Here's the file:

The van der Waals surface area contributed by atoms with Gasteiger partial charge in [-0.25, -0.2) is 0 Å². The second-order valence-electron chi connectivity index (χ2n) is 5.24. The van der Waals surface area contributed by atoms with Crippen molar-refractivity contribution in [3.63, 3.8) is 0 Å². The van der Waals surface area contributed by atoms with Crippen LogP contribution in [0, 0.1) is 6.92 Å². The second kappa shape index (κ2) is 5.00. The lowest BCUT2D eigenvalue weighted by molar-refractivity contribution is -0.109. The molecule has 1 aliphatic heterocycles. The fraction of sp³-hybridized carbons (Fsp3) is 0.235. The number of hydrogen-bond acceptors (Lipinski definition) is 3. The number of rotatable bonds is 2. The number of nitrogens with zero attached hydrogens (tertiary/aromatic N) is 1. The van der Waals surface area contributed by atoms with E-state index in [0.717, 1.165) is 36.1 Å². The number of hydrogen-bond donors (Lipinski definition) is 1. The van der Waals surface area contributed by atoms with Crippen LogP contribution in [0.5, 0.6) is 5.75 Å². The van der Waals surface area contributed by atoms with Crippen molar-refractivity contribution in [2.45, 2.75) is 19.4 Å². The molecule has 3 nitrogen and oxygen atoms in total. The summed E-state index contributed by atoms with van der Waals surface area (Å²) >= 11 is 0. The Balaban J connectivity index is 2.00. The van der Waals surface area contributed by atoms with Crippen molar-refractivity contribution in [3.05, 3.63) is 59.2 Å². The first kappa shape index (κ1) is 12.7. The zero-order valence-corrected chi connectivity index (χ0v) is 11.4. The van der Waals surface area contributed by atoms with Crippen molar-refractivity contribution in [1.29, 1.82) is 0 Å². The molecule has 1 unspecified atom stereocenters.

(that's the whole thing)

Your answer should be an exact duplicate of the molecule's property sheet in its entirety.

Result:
The van der Waals surface area contributed by atoms with Gasteiger partial charge in [-0.25, -0.2) is 0 Å². The second-order valence-electron chi connectivity index (χ2n) is 5.24. The van der Waals surface area contributed by atoms with Crippen molar-refractivity contribution in [3.63, 3.8) is 0 Å². The van der Waals surface area contributed by atoms with Crippen LogP contribution in [0, 0.1) is 6.92 Å². The second kappa shape index (κ2) is 5.00. The lowest BCUT2D eigenvalue weighted by molar-refractivity contribution is -0.109. The molecule has 1 aliphatic heterocycles. The fraction of sp³-hybridized carbons (Fsp3) is 0.235. The number of hydrogen-bond acceptors (Lipinski definition) is 3. The number of rotatable bonds is 2. The number of nitrogens with zero attached hydrogens (tertiary/aromatic N) is 1. The van der Waals surface area contributed by atoms with E-state index in [0.717, 1.165) is 36.1 Å². The number of hydrogen-bond donors (Lipinski definition) is 1. The van der Waals surface area contributed by atoms with Crippen LogP contribution in [0.5, 0.6) is 5.75 Å². The van der Waals surface area contributed by atoms with Crippen molar-refractivity contribution in [2.45, 2.75) is 19.4 Å². The molecule has 3 nitrogen and oxygen atoms in total. The summed E-state index contributed by atoms with van der Waals surface area (Å²) >= 11 is 0. The Balaban J connectivity index is 2.00. The van der Waals surface area contributed by atoms with Crippen molar-refractivity contribution in [3.05, 3.63) is 59.2 Å². The first kappa shape index (κ1) is 12.7. The zero-order valence-corrected chi connectivity index (χ0v) is 11.4. The van der Waals surface area contributed by atoms with Crippen molar-refractivity contribution in [1.29, 1.82) is 0 Å². The molecule has 1 unspecified atom stereocenters.